I love gadgets, and I’ll be the first to admit that I love Apple and its products. In fact, I have: an iPhone X; the AirPods with a wireless charging case, and I’m typing this from a MacBook Pro. For a while, I was even torn between buying an iPad, or an Apple Watch.
I got neither – unfortunately, it wasn’t driven by being fiscally conscious. Instead, I took too long to decide and lost interest in getting them.
Fun little side story: In 2006, when I was but an impressionable freshman, I came up with a pitch in 15 minutes for an ‘MacPhone’. This is pre-iPhone, and you can see a speech outline I drafted. Everything about it, from the features to the price point, makes me laugh now.
More than being an Apple fangirl, though, I also generally love technology and the gadgets it demands. Considering that I’m designing apps and experiences on these devices, keeping up ahead of the curve is almost mandatory.
The costs of yearly upgrades
I worked at a telecommunications company for four years. Not just any telecommunications company too, but the incumbent company, selling plans at a premium for “good customer service” and “unbeatable service”.
What’s worse (oh yes, it gets worse) is that as part of the design team, I knew every psychology trick that the sales division leveraged, and every tactic that the marketing division employed.
And yet, I bought into that myself as a consumer.
At that time, I thought I was gaming the system. Hacking the business model and getting an excellent deal too!
This is how it works:
- There are, at my last count, seven 24-month postpaid plans
- You can get the device at a subsidized rate, depending on the cost of each plan
- As you go up in plans, the devices get cheaper
- As an employee, I got an additional 40% staff discount off my monthly cost
At first glance, getting the highest tiered plan and receiving a new device every year sounds like a great idea. A new device every year!
Unfortunately, this still meant that I was paying $144 a month for 12GB of data. Here, I’ll hang my head in more shame and admit that I’ve regularly gone over that limit, and have had to pay $10 – $30 extra per month for each GB of extra data consumed.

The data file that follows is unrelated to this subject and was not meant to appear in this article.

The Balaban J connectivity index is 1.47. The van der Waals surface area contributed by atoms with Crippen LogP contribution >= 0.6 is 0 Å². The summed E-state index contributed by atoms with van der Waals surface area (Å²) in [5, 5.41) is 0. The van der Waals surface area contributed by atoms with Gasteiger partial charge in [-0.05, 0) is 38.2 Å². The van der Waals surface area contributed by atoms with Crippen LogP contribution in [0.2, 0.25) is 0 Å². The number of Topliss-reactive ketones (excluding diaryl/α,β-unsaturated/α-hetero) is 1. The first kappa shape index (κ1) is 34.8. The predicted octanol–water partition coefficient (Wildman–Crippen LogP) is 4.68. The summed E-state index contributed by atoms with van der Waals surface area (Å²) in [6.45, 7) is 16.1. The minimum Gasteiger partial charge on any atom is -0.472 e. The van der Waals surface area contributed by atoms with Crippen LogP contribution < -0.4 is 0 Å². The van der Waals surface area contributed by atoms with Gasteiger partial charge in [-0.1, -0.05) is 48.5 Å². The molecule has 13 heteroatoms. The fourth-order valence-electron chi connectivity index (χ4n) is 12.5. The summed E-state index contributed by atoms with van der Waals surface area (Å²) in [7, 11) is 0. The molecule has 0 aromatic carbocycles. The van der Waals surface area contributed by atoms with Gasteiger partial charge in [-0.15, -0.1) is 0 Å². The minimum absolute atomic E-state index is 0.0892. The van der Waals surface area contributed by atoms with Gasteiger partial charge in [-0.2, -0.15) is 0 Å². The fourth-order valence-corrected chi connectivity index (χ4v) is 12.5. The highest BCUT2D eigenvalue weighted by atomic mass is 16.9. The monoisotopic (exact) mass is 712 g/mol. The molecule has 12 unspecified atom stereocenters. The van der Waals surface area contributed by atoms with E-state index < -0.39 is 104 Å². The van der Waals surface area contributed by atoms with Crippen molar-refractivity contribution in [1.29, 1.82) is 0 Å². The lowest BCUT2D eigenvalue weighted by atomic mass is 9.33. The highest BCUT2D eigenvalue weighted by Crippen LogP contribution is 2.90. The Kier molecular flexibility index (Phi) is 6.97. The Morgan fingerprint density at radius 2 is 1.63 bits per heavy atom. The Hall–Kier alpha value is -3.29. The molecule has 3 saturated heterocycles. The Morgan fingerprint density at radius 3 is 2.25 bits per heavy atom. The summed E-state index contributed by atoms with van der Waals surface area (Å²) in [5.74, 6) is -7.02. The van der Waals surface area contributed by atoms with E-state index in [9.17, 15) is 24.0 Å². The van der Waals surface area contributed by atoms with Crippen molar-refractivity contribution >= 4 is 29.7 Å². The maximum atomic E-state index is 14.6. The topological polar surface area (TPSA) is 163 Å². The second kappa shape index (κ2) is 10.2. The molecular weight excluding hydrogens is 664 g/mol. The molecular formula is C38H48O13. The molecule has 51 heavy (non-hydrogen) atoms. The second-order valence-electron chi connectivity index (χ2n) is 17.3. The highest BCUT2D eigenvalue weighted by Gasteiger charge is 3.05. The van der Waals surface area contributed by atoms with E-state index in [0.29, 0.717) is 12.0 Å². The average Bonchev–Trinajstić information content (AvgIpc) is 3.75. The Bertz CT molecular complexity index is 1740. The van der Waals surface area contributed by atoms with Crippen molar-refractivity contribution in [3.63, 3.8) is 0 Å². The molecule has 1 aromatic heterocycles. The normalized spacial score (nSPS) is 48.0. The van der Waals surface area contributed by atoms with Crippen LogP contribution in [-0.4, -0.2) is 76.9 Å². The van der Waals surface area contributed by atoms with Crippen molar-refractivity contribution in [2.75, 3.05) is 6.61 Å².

Enter the almighty MVNO.
Luckily for us, the industry is getting a shake-up with new players, offering flexibility and data, and traditional telcos realizing that they needed to retain the folks who are leaving for the new players, as well as needing a way to diversify their brand.
Here in Singapore, we have a few options, though they all largely run on the same networks as the traditional telcos.
|From $18 - $28|
Personally, I’ve been on the Singtel network for as long as I can remember. I also know the faces behind GOMO, so that’s who I’ve gone with for the past few months with no complaints!
A caveat here is that you’ll have to pay for early termination charges, if you are still within your contract. I had to do that to a tune of approximately $250, but since I had nearly a year left under the contract, it would have meant paying ~$1440 if I rode that out instead of the $200 I will now pay for that same duration.
What happens when I need a new phone?
I’m still rocking the iPhone X I’ve had since December 2017, and with any luck I would be able to extend its life for another 3 years. It’s a good thing that the newest iPhone refreshes were mostly just hardware upgrades, and improved cameras aren’t that enticing to me… yet.
My plan is to just get an unlocked phone when this one dies. Maybe even a generation behind the latest model, whatever that may be.
Other than that, I know for sure that I will never go back to paying hundreds of dollars a month on a phone plan for the privilege of owning the latest and greatest.